Good luck hope this helps everyone

    The ati nvidea drivers need some attention read this below and follow word for word to check it works, if after an init 3 you don't see what you want with lsmod then reboot

    ATI video drivers

    SUSE Linux 10.1 ships with the newly revamped open source radeon driver. That may be fine for 2D rendering, but it doesn't do direct rendering for 3D graphics. To get hardware 3D acceleration (and for XGL support), you still need the proprietary ATI fglrx driver.

    Go to the ATI Web site, click on Drivers & Software, then Linux Display Drivers and Software, then on the driver appropriate to your video card. 32-bit SUSE installations need the x86 drivers, and 64-bit SUSE needs the x86_64 versions. After you have clicked the link for your card, yet another link comes up. Click it, scroll down to the downloads table, then right-click the ATI Driver Installer download link and save it to your home directory. You do not need to download any of the other packages.

    After the file transfer completes, close all open programs, then press ctrl-alt-F1 to switch to the first virtual terminal. You'll see a text-mode login prompt; log in as root. When you're at the command prompt, type in this command:

    init 3

    You'll see a bunch of text scroll by, and then a message saying that runlevel 3 has been reached. Press Enter to get the command prompt back, then type the following command in to switch to the directory you downloaded the ATI driver to:

    cd /home/username/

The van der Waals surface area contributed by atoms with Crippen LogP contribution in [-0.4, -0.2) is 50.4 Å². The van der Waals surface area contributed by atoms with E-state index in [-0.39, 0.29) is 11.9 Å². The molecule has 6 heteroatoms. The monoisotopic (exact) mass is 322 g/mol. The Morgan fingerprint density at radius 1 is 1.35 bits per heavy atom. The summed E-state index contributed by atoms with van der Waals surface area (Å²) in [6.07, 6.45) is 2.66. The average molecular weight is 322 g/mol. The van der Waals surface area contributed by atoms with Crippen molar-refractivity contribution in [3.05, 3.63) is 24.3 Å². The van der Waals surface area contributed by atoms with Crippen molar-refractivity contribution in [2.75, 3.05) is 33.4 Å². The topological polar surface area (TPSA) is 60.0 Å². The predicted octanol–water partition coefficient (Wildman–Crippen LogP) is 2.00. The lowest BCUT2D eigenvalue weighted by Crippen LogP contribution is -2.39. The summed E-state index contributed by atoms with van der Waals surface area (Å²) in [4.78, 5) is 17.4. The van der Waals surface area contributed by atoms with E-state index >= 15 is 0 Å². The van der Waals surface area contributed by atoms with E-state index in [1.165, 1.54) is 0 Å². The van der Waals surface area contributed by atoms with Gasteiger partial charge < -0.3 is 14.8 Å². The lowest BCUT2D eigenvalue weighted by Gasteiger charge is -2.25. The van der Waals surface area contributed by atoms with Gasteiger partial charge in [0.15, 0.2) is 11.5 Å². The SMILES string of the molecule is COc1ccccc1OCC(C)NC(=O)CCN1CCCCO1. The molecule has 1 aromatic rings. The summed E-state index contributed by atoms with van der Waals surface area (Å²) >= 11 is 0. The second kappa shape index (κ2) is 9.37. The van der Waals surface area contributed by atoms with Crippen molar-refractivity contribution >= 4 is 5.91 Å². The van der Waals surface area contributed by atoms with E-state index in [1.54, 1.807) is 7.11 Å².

Substitute your user name for "username" in the above example. Now you need to change the ATI installer permissions so that it can be run from the command line.

    For long file names, you don't have to type the whole name into a terminal window. Instead, just type the first few letters and then press the Tab key, and the file name will be automatically completed for you. This is useful in situations like the one you're in now, where there is a long and complex file name to type in. So type the following command into your terminal, and use the Tab key to complete the ATI driver file name, then press Enter to execute the command:

    chmod +x ./ati-driver

    That will make the program executable; this must be done before you can run it. Now it's time to run the installer. Again, use tab completion instead of typing the name in. You have to add the ./ before the filename to tell the terminal program that the file you are referring to is in the current directory. If you don't specify that, the terminal will look in other places for the file. It sounds crazy, yes, but that's the way GNU/Linux is (and Unix before it). For the below example, the entire file name is typed in. Please note that this may not be the same file name that you downloaded -- it is only an example. You should use tab completion when you type this command in so that you don't accidentally mis-type the long file name. The part of the example that will not change is the switch statement after the file name (the part with the dashes). Here's the example command for the ATI driver installer for a 32-bit system:

    ./ati-driver-installer-8.24.8-x86.run --buildpkg SuSE/SUSE101-IA32

    And for a 64-bit system:

    ./ati-driver-installer-8.24.8-x86_64.run --buildpkg SuSE/SUSE101-AMD64

    After a few dozen lines of text, a driver package will be created. Go ahead and run it with the following command (the first example is for 32-bit systems):